Male Stupidity, and Other Stories

The Thing That Should Not Be

I’ve been meaning to take opinions on this for a while.

Pictured at right are my bookshelves. Until recently, the titles were spined alphabetically, with occasional diversions for nonfiction or art books.  This was long a point of contention for my Lady, who deemed it, ‘Too much to look at,’ a sentiment that didn’t, and still doesn’t, make much sense to me.

So a couple of weeks ago, I let her have her way, reorganizing and displaying the books in a fashion that suited her fancy, and that’s what she decided on.

Now, she has pointed out that we own these books, we are not trying to sell them, so they don’t need to adhere to retail standards, and I acknowledge that.  It does not change the fact that this goes against everything I believe in media organization.  I know it gives us more space, which allows for the addition of more books, and this is never bad.  It allows us to display photographs, which is something I’m pleased we’re finally remedying, I know all these things.  I also know I spent five minutes trying to find a short story collection by Charles Baxter today because I didn’t know where in the ‘short story area’ it had worked itself to.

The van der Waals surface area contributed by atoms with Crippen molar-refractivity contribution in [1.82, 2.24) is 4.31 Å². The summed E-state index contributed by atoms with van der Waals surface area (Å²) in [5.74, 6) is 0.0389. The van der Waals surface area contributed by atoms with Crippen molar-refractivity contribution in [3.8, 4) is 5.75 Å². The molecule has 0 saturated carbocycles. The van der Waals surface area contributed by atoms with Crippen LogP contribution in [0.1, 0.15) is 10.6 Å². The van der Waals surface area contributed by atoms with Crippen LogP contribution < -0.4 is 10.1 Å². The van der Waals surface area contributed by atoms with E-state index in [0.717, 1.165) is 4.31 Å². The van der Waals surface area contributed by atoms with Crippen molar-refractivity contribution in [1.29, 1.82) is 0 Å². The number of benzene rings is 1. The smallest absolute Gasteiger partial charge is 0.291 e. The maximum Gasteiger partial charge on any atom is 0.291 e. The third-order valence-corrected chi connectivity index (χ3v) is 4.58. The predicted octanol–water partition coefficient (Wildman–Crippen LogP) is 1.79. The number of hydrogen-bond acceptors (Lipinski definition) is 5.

What say you?  Do you prefer your media meticulously alphabetized, Rob Gordon-like? Or are you taken by my Lady’s more free-flowing, intuitive system?

Finally, my linkfarming bears crops!

Nice to see I’m not the only person who takes issue with the memoir boom [certainly a problematic quibble for a blogger to have]: The New York Times bemoans the age of oversharing and offers four maxims to remedy it.

Start the clock now: Murakami’s new novel IQ84 will be out in one thousand page volume on October 25.  Oh dear God, yes.

Is writing the cure for anxiety, or its cause? The New Yorker investigates.

The Literary SMH of the Week award goes to Yann Martel, who after four years will stop sending books to Canadian PM Stephen Harper in an attempt to further engage Harper in the arts. Martel says he wants to focus on his own affairs. Which, funny enough, is my main reason for not reading Beatrice & Virgil. *ba-dum, psssh*

That’s as good a note as any to go to bed on.

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